There’s enough clothing on the planet already for everyone on it. Some argue that the second-hand clothing industry exists because of our global consumption problems. Purchasing an item already in circulation helps prevent it from ending up in a landfill and reduces your contribution to the company it was manufactured by. The working conditions of garment factories are notoriously poor. While charities like Labour Behind The Label are doing incredible work to get justice for garment workers, purchasing second-hand clothes avoids your dollars funding sweatshops as items are already off the original market shelf. Pre-loved is also great for when you’re on a budget – ignore the trendy “vintage” or “thrift” stores that have been given a hipster makeover and head for places like Goodwill, Depop, Facebook marketplace, and charity stores that are a bit more rustic. Spending in charity stores doesn’t just mean your dollars avoid unethical companies but actually go somewhere doing good. When you have items to spare or move on, you can donate them too.

4. Buy ethical

We can be socially and environmentally responsible consumers every day by addressing our shopping list. Buy from ethical businesses, purchase locally and shop with co-operatives where possible. Spend money on products put out by businesses that demonstrate their brand values through their production practices. Suppose a company says it is LGBTQ+ friendly but donates to charities that fund conversion therapy. Does that align with your values? If a company supports BIPOC equality but has an all-white board of governors, does that align with your values? There are so many ways to buy ethically. It all depends on what you prioritize: fair trade, zero-waste, plastic-free, vegan, animal cruelty-free, local-owned, sustainably sourced, and repurposed. Some of these things impact globally (fair trade) while others have closer proximity impacts (local-owned); all have the power to make a change. Spend intentionally to vote with your dollars actively.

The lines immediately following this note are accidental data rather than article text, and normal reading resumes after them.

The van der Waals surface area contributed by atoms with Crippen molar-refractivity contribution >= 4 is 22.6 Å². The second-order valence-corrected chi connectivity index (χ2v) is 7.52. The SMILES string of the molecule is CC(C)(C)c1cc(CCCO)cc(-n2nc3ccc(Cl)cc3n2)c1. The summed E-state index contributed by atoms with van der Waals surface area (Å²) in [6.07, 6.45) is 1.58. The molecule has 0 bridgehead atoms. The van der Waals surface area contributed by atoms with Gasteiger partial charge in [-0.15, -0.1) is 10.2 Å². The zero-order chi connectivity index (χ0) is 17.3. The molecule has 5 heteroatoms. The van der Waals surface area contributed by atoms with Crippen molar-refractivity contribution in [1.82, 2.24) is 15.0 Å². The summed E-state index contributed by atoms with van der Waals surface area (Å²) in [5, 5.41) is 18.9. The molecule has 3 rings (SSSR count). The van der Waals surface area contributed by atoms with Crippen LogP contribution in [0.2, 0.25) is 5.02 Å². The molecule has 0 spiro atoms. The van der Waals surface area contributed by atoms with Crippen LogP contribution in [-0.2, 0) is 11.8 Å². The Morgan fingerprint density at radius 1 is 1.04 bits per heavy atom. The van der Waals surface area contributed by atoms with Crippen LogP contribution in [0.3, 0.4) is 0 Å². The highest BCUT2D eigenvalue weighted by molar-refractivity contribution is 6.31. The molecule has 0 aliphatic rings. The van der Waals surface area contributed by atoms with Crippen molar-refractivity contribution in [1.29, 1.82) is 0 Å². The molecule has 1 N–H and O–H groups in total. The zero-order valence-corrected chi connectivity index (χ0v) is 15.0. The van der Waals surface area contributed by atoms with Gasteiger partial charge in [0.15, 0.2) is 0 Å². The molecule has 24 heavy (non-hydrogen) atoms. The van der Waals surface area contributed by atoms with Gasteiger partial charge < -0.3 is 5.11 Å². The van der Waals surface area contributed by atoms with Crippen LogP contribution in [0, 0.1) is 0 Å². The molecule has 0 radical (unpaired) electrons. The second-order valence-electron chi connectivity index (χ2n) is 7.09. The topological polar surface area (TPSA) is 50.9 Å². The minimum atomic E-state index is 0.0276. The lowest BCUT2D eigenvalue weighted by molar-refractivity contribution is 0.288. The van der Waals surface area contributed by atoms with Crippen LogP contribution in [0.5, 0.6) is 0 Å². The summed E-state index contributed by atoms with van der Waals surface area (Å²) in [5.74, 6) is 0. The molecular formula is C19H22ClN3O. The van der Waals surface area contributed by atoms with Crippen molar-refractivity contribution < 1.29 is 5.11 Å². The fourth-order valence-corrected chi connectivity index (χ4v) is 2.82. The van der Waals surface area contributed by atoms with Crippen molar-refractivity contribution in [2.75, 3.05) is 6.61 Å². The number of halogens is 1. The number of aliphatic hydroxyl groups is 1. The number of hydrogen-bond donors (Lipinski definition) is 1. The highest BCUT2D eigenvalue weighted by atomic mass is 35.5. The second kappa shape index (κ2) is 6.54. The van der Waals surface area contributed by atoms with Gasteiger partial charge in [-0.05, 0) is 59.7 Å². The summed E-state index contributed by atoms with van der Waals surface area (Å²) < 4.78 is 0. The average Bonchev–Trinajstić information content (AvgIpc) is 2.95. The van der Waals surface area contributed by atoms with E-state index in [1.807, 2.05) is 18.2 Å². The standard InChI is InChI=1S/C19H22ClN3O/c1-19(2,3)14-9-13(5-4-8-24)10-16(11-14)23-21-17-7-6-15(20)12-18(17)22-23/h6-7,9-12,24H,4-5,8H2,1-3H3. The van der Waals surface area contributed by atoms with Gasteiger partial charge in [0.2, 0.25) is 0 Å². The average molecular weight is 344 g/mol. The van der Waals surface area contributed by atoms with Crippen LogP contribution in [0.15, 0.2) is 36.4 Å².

5. Boycott

Voting with your dollars is just as much about where you don’t put your dollars as where you do. Send companies you disagree with a message by removing your subscription or refusing to buy their products and send a letter explaining why. Suppose data collection on their end suggests that the top reason people leave is ethics-related. In that case, this makes it clear what changes they need to make to continue customer engagement. Be loud about who you are boycotting; often, a boycott can be a bigger threat in terms of reputation than in terms of money. But remember, be aware of the parent company and whether the alternatives are still owned by the same parent company. Perhaps even boycott in your career: who is paying your bills? Refuse to work for companies that don’t align with your values. Make it part of the job search phase to check the sustainability policy or the diversity and inclusion schemes. Quitting your job or avoiding industries is not the most accessible for everyone, and maybe you’ve finally achieved your dream job, but instead, you could participate in unions and strikes and make an impact that way. Stage a walkout and boycott your employers for a day to demand change. Work is a financial transaction and, therefore, has financial power.

6. Divest

Take your boycott to an even larger scale and remove yourself from entire industries causing social, environmental, and humanitarian harm. By clearing up your investments, you make it clear that you are serious about your future and can make waves in reducing your negative impact. You can divest in multiple ways, including your investment portfolio and retirement plant, but what you divest from is also key. The biggest divestment movement of today is fossil fuels, but there is growing momentum for divestment from the arms trade, civilian arms, and private prisons. It’s all about where you want your dollars to go. Divestment immediately freezes, and new ties are being made between your dollars and that industry directly. If you want to show your commitment, you can also join the individual pledge at DivestInvest. Additionally, see how you can participate in the divestment movement by supporting NGOs and other initiatives that put pressure on policymakers.

7. Financial Literacy